• We tend to take “bodily actions” with even longer delay than for speech. So, unless one is in a rage, there is enough time to catch oneself and stop any bad actions. Actually, when we get good at it, and control both speech and actions, such instances of acting with rage will diminish with time, and will go away. This is because the more we act with “sati”, the more that we give up bad “gati” and cultivate good “gati”.

6. Thus kāyānupassanā basically means “catching ourselves before we say or do something wrong”.

  • To put it in another way, what we need to accomplish with kāyānupassanā is to be aware of our speech and actions AT ALL TIMES. By now it must be clear why satipatthāna cannot be restricted to a “formal sitting down meditation session”.
  • We say or do things in response to what we see, hear, smell, taste, touch, or think. The speech or actions have time delays from the time we get the “input” from outside or even if generated by the mind itself. Even if we start saying something bad, we can catch ourselves and stop (and apologize if we hurt someone’s feelings). Even if get up to hit someone, we can realize the bad consequences of such an action and immediately stop. That is how one starts.

7. With practice, one’s gati will change, and such awkward instances will occur less and less. There are many posts on “gati” at the site, and there are some in the meditation section under, “Key to Anapanasati – How to Change Habits and Character (Gathi)”. Satipatthāna is basically a methodical way of doing anapanasati. A scientific view is discussed in, “How Habits are Formed and Broken – A Scientific View”.

8. Therefore, it is easy to see that kāyānupassanā is the first and most important part of the satara satipatthāna.

  • When kāyānupassanā is practised, one’s “gati” will gradually change and one will start to calm down. And one will not REACT to feelings on an impulsive basis, and thus it will be easier to practice the next stage of “vedanānupassanā”, i.e., “think about how to respond when certain feelings arise”.
  • When both those are practised, “gati” will change to an extent that even initial thoughts will have “less venom”, and thus it will be easier to practice “cittānupassanā” or “think morally” automatically.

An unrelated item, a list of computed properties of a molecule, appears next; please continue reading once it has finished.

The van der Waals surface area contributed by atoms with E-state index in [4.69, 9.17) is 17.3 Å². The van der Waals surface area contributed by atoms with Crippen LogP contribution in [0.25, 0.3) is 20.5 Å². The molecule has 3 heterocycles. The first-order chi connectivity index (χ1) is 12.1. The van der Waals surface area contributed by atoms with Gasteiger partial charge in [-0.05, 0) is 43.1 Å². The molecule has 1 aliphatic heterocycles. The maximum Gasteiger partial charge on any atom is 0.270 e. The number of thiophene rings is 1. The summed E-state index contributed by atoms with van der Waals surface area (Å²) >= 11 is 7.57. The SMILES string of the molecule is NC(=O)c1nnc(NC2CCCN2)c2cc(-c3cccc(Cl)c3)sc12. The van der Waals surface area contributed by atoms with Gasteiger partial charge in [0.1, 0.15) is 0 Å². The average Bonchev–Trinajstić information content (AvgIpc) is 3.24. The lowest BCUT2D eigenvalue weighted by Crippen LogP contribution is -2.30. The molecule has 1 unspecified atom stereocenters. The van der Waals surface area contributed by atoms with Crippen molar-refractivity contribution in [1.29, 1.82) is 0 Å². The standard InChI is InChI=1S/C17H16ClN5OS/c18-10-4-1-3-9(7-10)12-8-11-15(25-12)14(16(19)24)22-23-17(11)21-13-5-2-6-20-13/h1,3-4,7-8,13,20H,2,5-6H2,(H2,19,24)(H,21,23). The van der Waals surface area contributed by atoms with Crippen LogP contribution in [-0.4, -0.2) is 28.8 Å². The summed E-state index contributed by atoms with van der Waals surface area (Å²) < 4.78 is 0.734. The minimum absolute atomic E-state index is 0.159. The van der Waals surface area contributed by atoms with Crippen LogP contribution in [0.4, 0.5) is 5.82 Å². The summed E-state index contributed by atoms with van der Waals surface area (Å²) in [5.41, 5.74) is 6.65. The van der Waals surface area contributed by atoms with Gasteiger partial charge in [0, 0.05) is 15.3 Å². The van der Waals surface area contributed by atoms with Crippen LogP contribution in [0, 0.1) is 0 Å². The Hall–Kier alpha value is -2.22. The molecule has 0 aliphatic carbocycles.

• Finally, it will be easier to get into samadhi and to contemplate anicca. dukkha, anatta (or any other Dhamma concept), which is “dhammānupassanā”.

9. Thus one starts with kāyānupassanā first and then move on to other three “anupassanā”. When one completes all four one completes the process and will have “sammā sati” in full, which leads to “sammā samadhi” in full, i.e., Arahanthood.

  • Of course, that is normally accomplished in four stages, the first of which is the Sotapanna stage.
  • Just like it is not possible to attend middle school without attending the primary school, or to take college courses without passing high school, one needs to go through the four steps methodically. One needs to control one’s actions and speech first. That is what “kāyānupassanā” is about. We will discuss that in detail in the next post.
  • This does not mean that one should not do the other three while doing kāyānupassanā; it just means there is “not much benefit” in doing the other three unless one is actively engaged in stopping the “BIG EIGHT” done with speech and body; see, “2. The Basics in Meditation“.
  • And one does not stop doing kāyānupassanā, ever. It is not something to be done forcefully, it will become a habit. When one sees the benefits, one would want to advance. One just keeps incorporating other three gradually and soon enough will be doing all four.  But kāyānupassanā is the FOUNDATION.

Next, “Kayanupassana – The Section on Postures (Iriyapathapabba)“, ………..